You’ve emphasized the importance of intelligent local information and the role of visual journalism in achieving that. What are some of Gannett’s ideas to get at this in the Design Center model?
Good visual journalism isn’t an afterthought. Editors will have to ensure that the planning of coverage includes the planning of the art elements and presentation. That will remain a local responsibility and my department will need to arrange training to support this. The local editors will be able to work with “site specialists” at the Design Centers in the development of centerpieces, projects, special sections, etc. The page designers will be part of conversations with the local site every day — and throughout the day as news develops.
Will the publications served by the Centers go through redesigns to align typography? Image area? Deadlines?
Our goal is to preserve the individuality of newspapers. Gannett has long stressed the importance of a newspaper reflecting the personality of the community it serves. A newspaper for Palm Springs, Calif., should be very different from a newspaper for Salem, Ore., or Rochester, N.Y.
We will examine efficiencies that won’t hurt that individuality. For example, can cutline styles be standardized? Can sports agate be produced in a single font? We will study things like this.
Our goal also is to preserve deadlines.
Something Kris and Stephen wrote about in their letter is the interaction between different kinds of journalists in the newsroom and how that plays an important role in smart design. How do you foresee interaction going between a local newsroom and a Design Center? What do you think will be gained and lost compared to how it works now?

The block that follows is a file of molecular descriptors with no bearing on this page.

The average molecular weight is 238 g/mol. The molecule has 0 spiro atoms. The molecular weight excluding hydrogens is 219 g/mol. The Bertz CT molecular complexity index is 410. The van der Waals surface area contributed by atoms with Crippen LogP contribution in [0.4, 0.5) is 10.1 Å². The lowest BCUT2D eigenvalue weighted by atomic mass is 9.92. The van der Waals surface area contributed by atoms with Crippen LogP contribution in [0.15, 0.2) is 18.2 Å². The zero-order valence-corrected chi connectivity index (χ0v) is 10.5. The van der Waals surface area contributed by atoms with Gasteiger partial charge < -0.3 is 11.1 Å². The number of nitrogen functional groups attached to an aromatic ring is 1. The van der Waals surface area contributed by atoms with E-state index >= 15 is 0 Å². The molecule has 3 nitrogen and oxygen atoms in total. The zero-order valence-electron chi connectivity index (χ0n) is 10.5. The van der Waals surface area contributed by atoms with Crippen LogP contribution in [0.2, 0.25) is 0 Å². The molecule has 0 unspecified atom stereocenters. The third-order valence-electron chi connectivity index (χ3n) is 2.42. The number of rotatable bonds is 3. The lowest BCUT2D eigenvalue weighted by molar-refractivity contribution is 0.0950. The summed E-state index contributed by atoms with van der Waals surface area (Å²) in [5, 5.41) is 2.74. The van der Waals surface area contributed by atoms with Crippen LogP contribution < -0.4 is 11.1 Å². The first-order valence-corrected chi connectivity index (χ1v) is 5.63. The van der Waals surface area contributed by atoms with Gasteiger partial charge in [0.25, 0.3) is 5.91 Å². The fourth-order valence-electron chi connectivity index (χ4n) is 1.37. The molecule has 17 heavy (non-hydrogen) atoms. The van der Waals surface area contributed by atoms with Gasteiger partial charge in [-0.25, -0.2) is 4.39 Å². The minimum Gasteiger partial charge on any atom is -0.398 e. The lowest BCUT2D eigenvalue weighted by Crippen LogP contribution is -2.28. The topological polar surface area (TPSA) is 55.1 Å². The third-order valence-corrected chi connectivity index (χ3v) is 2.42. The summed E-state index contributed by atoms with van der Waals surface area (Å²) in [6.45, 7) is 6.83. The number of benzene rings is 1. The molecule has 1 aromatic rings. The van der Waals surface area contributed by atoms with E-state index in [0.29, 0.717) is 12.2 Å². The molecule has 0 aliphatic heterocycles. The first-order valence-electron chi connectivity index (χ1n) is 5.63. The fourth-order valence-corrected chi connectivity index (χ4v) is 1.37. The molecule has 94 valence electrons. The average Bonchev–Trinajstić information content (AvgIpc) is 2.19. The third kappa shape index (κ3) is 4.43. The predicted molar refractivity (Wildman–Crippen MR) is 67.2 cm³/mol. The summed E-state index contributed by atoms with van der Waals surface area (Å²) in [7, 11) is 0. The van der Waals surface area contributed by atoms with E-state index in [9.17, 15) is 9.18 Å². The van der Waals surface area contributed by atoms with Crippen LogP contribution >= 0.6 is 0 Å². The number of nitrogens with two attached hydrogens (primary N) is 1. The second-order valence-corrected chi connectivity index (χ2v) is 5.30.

We’ve tested this concept using CCI in a design hub in Louisville, Ky., that produces the newspapers for Louisville, Greenville, S.C., and Asheville, N.C. The editors of those three newspapers all say that there is seamless communication. Now that they are accustomed to the process, the editors point out that there’s not much difference between sending a budget and instructions across the room or across two states. CCI allows editors to watch the development of pages at every step and offer feedback.
The editors in the Louisville test will also tell you that they had to work to get a smooth system in place. Relationships had to be created. Communication methods had to be sorted out to determine what was most effective.
In the end, I believe we will gain creative, innovative design in more newspapers than we could individually. In the short run we may lose some of the easy back-and-forth that visual journalists have with others in newsrooms now, but the Louisville test shows that we can establish good relationships.
One of the neat things about SND is the organization brings a number of like-minded folks together. As we take part in this conversation about Gannett and our industry on a larger scale, what do you think designers should be talking about as we face these challenges?
What is the right design for print, for traditional web sites and for new digital platforms? How do evolving platforms affect traditional news delivery? What training is needed to keep visual journalists and their colleagues ahead of changing readers? What part of our work can be streamlined or centralized or done differently so that we can focus on great, exclusive local journalism? How can we broaden our brainstorming about design to pull in smart, creative techniques used in other fields?